When Jeff Ballard, president of Design Align Landscape Edging in South Bend, knew he had developed a product for the commercial landscaping industry, he wanted to see what legal recourses he had to protect his intellectual property and ultimately bring it to market.
He turned to the South Bend Chamber of Commerce Small Business Advisory Group who recommended that he seek a patent for the product, which he calls a “Gap Lock” connector. However, he was not prepared to spend the thousands of dollars or the significant investment it would take to obtain a patent.…
When most people frame the debate about regulating marijuana for recreational or medical use, they only consider two options: legalize the drug or ban it. But Robert Mikos, professor of law at Vanderbilt Law School, argued this week that there are actually a variety of options between the two extremes. At a Notre Dame Law School forum, he questioned evaluating the stigma and punishment doled out to low-level marijuana users and expanding the types of conditions permitted for medical use.…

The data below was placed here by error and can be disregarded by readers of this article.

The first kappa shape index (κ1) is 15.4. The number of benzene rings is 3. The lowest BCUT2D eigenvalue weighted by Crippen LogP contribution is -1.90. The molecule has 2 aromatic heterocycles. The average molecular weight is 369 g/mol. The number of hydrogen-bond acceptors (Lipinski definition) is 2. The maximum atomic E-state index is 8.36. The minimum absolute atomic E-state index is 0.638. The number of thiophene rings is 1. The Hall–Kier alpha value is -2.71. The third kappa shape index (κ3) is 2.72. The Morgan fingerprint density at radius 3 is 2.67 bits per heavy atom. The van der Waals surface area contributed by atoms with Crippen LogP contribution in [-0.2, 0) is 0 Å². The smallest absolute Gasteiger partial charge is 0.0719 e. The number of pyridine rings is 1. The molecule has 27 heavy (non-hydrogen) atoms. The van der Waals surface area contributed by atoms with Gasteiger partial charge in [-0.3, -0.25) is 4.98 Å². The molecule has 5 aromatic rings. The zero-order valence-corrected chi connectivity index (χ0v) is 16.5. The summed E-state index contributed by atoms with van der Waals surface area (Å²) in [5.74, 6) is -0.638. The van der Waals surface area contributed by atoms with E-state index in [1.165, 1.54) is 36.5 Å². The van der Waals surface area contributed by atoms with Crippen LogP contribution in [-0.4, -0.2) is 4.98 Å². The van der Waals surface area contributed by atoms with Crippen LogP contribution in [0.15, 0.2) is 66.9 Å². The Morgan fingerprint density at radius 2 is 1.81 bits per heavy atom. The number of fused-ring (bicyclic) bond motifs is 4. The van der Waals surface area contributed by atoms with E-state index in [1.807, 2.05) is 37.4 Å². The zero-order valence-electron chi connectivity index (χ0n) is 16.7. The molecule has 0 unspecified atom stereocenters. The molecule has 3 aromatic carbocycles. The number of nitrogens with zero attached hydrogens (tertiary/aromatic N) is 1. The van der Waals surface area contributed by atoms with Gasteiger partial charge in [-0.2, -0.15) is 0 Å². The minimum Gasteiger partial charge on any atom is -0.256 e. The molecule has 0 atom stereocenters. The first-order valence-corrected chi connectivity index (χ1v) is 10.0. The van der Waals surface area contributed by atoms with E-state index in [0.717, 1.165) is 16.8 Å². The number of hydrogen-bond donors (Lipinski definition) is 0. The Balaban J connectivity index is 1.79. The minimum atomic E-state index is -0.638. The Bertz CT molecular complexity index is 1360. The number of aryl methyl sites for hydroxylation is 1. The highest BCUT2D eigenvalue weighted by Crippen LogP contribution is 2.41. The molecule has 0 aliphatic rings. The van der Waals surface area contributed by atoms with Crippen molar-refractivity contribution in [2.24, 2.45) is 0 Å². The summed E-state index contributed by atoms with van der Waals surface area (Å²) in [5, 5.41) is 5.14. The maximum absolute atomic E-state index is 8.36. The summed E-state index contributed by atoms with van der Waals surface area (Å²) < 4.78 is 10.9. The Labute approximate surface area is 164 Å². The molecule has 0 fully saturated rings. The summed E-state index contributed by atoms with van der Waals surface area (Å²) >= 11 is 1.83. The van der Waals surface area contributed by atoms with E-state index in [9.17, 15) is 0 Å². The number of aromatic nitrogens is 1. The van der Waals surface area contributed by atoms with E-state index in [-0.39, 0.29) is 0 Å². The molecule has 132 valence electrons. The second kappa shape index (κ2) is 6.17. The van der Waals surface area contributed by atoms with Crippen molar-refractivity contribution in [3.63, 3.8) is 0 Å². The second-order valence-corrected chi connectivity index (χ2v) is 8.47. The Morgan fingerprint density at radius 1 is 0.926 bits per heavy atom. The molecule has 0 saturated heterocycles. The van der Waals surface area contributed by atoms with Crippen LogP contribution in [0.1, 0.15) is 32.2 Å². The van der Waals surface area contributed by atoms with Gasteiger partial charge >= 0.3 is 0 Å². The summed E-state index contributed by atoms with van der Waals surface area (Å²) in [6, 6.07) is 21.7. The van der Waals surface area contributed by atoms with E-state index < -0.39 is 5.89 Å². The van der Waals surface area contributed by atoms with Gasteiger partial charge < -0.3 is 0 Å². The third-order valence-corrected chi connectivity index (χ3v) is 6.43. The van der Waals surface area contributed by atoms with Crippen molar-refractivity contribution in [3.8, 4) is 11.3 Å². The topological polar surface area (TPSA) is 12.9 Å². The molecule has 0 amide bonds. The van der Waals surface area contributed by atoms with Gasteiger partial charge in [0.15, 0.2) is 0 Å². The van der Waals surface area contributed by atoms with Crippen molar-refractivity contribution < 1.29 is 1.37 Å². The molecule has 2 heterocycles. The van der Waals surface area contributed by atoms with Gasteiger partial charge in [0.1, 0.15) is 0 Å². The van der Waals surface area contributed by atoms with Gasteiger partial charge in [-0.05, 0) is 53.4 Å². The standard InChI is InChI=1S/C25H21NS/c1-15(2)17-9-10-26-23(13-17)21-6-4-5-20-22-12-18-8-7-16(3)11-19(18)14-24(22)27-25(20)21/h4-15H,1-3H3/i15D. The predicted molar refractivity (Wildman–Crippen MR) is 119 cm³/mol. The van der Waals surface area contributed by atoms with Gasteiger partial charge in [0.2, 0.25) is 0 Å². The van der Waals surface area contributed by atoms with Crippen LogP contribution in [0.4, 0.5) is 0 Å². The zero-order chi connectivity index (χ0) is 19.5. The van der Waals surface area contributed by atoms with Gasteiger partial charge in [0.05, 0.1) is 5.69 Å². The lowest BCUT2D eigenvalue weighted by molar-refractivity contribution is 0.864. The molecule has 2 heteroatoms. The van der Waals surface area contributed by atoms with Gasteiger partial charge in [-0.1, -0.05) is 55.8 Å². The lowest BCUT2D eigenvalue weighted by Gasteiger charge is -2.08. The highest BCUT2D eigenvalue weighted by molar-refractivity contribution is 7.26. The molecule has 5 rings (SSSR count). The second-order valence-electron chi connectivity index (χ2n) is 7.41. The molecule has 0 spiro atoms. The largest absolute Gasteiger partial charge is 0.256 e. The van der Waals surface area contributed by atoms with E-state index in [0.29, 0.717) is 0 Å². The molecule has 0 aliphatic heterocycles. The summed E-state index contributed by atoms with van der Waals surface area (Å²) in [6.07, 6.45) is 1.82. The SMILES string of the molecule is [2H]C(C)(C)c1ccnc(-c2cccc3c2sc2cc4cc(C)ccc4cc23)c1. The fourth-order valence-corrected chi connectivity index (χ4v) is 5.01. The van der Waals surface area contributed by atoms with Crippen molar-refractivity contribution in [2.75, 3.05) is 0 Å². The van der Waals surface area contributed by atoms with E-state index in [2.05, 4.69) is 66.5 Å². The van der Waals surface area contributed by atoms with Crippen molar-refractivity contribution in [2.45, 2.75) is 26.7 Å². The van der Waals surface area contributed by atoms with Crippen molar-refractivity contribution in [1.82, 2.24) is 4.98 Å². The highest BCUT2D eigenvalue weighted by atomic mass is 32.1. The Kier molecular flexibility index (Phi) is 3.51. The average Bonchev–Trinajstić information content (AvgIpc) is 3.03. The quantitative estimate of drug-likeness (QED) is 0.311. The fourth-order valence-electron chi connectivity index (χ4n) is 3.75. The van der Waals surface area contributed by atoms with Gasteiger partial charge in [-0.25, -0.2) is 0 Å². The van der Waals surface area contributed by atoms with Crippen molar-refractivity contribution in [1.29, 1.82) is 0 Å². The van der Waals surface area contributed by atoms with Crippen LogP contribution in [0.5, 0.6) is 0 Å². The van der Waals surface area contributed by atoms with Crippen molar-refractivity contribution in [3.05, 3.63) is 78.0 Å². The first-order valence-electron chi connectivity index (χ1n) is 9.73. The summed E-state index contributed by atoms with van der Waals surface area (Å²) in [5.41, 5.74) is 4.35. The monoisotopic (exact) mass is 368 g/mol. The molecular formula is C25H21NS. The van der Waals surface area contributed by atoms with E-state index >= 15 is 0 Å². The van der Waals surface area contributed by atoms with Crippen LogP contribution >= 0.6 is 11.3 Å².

Notre Dame Law School is pleased to announce the generous donation from alumna JoAnn Chávez, ’86, ’90, J.D., to establish the Chávez Family Law Fellowship to benefit Hispanic students at Notre Dame Law School.
Professor Mary Ellen O’Connell was quoted in the Guardian article Doctors Without Borders airstrike: US alters story for fourth time in four days on Oct. 7.
The article American justice: A U.S. lawyer in Colombia’s peace process in the Miami Herald, Oct. 2, 2015 on the Doug Cassel’s involvement in the Colombia’s peace process.